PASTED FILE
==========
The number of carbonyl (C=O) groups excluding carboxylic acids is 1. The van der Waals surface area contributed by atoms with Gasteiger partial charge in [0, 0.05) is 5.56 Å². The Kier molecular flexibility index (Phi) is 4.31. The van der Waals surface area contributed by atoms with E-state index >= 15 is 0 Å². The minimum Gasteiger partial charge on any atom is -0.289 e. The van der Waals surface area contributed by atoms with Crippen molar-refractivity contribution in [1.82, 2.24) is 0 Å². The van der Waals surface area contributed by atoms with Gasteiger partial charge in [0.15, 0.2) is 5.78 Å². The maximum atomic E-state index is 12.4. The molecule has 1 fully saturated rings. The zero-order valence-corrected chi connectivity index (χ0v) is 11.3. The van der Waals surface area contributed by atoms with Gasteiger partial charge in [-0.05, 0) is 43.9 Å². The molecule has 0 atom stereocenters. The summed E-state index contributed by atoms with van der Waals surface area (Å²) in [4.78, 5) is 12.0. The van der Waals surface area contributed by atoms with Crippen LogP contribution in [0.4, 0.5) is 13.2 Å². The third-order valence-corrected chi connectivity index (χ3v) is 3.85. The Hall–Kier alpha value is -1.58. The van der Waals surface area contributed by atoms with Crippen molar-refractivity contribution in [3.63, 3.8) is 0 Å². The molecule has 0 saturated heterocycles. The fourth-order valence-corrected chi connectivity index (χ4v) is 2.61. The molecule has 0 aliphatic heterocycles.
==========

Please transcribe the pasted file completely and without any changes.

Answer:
The number of carbonyl (C=O) groups excluding carboxylic acids is 1. The van der Waals surface area contributed by atoms with Gasteiger partial charge in [0, 0.05) is 5.56 Å². The Kier molecular flexibility index (Phi) is 4.31. The van der Waals surface area contributed by atoms with E-state index >= 15 is 0 Å². The minimum Gasteiger partial charge on any atom is -0.289 e. The van der Waals surface area contributed by atoms with Crippen molar-refractivity contribution in [1.82, 2.24) is 0 Å². The van der Waals surface area contributed by atoms with Gasteiger partial charge in [0.15, 0.2) is 5.78 Å². The maximum atomic E-state index is 12.4. The molecule has 1 fully saturated rings. The zero-order valence-corrected chi connectivity index (χ0v) is 11.3. The van der Waals surface area contributed by atoms with Gasteiger partial charge in [-0.05, 0) is 43.9 Å². The molecule has 0 atom stereocenters. The summed E-state index contributed by atoms with van der Waals surface area (Å²) in [4.78, 5) is 12.0. The van der Waals surface area contributed by atoms with Crippen LogP contribution in [0.4, 0.5) is 13.2 Å². The third-order valence-corrected chi connectivity index (χ3v) is 3.85. The Hall–Kier alpha value is -1.58. The van der Waals surface area contributed by atoms with Crippen molar-refractivity contribution in [3.63, 3.8) is 0 Å². The molecule has 0 saturated heterocycles. The fourth-order valence-corrected chi connectivity index (χ4v) is 2.61. The molecule has 0 aliphatic heterocycles.